Ethiopia (1): Where science fiction becomes reality

Why do two colours, put one next to the other, sing?

Can one really explain this? No.

~ Pablo Picasso

Ethiopia what have you done to me? It took me only four days to miss and appreciate my daily routine that I have back home. How many things we take for granted, we only realise when travel. Third day in Ethiopia and second day into the tour to Danakil Depression I was nearly hallucinating to go back to my pencil dresses, high heel shoes, favourite perfume scent and all the ordinary life that suddenly felt so luxurious. I was brutally ripped out of my comfort zone. Those who don’t know me, might get me wrong, but the truth is that I love and chase the challenge, if no other choice I can survive without running water for days (not that I enjoy that, who does?) and rarely I moan about inconvenience. Going off the beaten track can never be easy, that’s the charm. Why was I so affected then? Was it a flu that I brought from Addis Ababa, was it a melancholic mood that I brought from home or simply the nature of the place (Danakil was named the cruelest place on Earth by National Geographic)? I really don’t know.

Me and Ethiopia started online dating few years ago. First I saw the pictures and I couldn’t believe how adventurous and attractive it was. We took it slow, but the strong attraction was always there. This year inevitable happened and we finally met. How did the reality check go? Was it really as colourful as it advertised itself? They say love is blind. Well, not in this case.

Danakil Depression — nature’s Lady Gaga

The Afar Triangle, usually called the Afar Depression, is the second lowest point in Africa full of colourful goodies: potash, sulphur, salt, bentonite, and gypsum. There is a constant volcanic activity going on underneath the surface turning the area into a glowing and bustling firework-style show. If nature was a desperate attention addict, ‘hey-look-at-me-NOW!’ personality, Danakil Depression would definitely be its alter ago or a business card, ready to show off with bright colours and extravagant outfits. The sulphur smell combined with unbearable heat was truly suffocating, attacking my nose with that kind of air simply impossible to digest. I covered my mouth and tried to adjust to that unwelcoming environment. The power of curiosity was stronger than the sense of disgust, so I kept exploring like nothing was bothering me at all. To comply with the safety regulations we were colour-briefed by the tour guide, the following rules of wandering around applied: Yellow – big danger! Stay away, don’t step on it, if you want to stay alive! Green – still risky as vicious yellow is hiding underneath, Red and Brown – relax, you’re safe, start taking selfies. Our lovely guide made sure that everyone listened to the terrifying story of one Chinese who couldn’t resist the temptation of experimenting with yellow  and she ended up being taken by the helicopter to Kenya in order to get some life saving treatment. Bloody hell, believe me, no one wanted to be transported by air from one African country to another just because of inattention to yellow. Except the smell, walking around was enjoyable. So many photo opportunities! My camera played a trick by changing automatically ISO on each and every photo, turning them all into little, horrible monsters. Very bad quality but I still love my little monsters. The truth is it doesn’t matter much, the memories are with me and no one can take them away.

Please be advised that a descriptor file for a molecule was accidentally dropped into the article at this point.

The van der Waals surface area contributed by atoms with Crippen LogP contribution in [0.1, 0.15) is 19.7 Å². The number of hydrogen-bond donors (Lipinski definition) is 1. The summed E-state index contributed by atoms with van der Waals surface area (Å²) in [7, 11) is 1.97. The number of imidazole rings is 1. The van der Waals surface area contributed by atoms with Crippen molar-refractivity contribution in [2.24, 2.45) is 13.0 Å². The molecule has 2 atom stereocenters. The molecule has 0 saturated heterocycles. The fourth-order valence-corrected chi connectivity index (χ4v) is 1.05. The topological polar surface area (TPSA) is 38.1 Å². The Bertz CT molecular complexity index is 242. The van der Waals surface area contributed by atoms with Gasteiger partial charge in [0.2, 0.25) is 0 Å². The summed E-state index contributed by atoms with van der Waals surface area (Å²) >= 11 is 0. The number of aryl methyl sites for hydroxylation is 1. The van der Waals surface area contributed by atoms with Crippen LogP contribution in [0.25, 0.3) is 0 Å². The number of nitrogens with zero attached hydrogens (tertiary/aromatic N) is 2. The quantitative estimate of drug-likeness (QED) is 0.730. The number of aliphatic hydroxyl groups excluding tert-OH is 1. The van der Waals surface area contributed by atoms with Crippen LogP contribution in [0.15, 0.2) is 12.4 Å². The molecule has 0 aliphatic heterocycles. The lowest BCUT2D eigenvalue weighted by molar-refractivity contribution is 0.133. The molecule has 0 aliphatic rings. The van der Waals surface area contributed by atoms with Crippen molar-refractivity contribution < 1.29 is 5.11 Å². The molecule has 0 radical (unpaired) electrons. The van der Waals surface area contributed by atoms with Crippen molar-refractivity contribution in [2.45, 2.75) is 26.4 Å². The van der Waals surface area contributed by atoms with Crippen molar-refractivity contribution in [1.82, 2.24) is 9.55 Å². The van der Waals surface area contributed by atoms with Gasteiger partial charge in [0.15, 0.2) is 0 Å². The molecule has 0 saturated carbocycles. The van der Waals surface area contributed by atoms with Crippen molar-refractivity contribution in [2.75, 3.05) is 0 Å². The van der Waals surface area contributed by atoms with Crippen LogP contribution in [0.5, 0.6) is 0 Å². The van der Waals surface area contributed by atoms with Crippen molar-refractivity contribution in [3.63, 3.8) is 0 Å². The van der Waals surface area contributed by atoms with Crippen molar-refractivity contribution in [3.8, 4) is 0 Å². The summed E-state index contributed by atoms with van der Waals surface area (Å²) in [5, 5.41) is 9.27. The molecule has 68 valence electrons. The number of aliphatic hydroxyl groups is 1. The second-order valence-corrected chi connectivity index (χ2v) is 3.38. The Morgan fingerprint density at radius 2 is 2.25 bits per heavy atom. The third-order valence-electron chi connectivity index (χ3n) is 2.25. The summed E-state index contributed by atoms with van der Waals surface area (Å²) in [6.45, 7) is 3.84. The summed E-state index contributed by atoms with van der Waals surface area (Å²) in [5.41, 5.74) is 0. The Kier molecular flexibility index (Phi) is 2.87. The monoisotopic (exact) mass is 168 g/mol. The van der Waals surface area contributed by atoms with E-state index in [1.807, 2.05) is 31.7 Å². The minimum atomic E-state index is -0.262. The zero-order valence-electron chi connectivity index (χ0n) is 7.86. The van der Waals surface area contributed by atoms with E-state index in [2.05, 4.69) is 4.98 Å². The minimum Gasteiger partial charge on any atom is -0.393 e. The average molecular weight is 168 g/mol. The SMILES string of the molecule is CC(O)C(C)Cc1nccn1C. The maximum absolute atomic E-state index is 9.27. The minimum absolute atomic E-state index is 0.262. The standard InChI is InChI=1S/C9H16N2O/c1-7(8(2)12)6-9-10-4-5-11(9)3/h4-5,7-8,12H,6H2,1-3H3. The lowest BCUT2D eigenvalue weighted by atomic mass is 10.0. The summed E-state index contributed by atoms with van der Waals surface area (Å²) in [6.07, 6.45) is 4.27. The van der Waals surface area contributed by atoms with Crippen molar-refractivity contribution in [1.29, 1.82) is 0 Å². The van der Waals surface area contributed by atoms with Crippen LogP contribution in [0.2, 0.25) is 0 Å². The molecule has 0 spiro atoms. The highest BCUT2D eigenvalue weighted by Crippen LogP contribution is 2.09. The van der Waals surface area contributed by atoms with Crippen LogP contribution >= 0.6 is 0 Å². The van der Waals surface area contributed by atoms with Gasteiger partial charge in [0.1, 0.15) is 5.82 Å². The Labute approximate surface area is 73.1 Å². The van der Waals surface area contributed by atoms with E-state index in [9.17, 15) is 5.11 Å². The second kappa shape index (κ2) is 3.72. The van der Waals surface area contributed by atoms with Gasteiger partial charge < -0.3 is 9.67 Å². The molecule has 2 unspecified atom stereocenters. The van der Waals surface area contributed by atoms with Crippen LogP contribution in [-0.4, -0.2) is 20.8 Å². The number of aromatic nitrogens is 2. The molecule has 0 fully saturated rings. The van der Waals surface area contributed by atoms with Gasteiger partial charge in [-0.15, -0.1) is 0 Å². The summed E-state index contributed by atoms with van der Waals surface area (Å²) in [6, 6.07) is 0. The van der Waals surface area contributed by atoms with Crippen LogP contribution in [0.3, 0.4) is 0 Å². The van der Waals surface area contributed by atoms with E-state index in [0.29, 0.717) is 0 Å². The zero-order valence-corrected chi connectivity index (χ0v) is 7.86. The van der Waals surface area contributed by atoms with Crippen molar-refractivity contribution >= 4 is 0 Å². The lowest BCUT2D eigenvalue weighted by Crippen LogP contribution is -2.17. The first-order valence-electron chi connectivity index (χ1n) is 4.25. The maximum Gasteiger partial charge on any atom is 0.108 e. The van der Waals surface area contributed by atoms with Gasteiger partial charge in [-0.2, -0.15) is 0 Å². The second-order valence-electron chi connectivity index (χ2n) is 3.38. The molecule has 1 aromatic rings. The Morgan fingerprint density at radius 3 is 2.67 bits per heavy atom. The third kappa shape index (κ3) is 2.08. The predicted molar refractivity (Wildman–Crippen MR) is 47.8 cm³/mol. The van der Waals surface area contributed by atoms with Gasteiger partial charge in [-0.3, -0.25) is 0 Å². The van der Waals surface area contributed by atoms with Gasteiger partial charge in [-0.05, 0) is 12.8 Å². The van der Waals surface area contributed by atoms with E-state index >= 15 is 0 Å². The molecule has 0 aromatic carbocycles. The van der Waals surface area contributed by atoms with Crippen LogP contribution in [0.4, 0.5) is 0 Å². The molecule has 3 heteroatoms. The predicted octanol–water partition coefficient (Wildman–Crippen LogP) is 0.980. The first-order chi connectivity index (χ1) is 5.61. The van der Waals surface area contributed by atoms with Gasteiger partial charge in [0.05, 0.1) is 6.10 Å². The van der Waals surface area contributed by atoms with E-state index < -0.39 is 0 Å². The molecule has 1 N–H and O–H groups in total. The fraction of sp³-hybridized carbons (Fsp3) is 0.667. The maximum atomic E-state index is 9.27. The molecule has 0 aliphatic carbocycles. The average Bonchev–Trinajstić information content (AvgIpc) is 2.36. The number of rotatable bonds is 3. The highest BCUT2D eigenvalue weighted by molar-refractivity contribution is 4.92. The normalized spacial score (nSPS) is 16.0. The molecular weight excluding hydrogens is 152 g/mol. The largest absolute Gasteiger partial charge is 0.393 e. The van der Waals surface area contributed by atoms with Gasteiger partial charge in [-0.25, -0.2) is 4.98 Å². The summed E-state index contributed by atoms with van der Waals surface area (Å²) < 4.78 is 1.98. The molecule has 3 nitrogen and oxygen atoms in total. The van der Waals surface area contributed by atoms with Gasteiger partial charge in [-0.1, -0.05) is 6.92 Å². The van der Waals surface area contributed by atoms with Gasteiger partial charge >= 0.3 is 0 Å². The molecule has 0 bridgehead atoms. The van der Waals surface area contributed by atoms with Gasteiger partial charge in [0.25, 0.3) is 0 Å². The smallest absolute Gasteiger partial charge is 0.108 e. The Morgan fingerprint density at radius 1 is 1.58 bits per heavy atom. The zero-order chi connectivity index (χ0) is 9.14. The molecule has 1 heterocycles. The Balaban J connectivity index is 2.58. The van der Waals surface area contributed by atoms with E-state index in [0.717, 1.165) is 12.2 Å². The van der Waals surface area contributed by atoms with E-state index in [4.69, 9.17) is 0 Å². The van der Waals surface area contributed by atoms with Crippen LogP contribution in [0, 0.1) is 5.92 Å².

The cruelest place on Earth

While traveling around the Afar region we were passing through tough terrain, very brutal and harsh environment. There were few villagers here and there living decent, happy life  — against all odds. The one place that really stroke me and I can’t stop thinking about, even now, weeks after the trip, was a small area dotted with a number of houses located at the bottom of the volcano. The houses were made of mud and were located literally next to nothing. People living there were nomads, moving around the neighbourhood to support the family system. I had one burning question in my mind: why on earth would anybody choose to live the life like that? Constantly exposed to nearly 50 degrees celsius, surrounded by volcano lava rocks and very vulnerable when it comes to access to food and water. Did they not have a choice? Were they forced to choose such a harsh environment to live in? The answer is: no. They had choice, the options were there. To me it looked like a nightmare, that they liberally put themselves in. And they enjoyed it.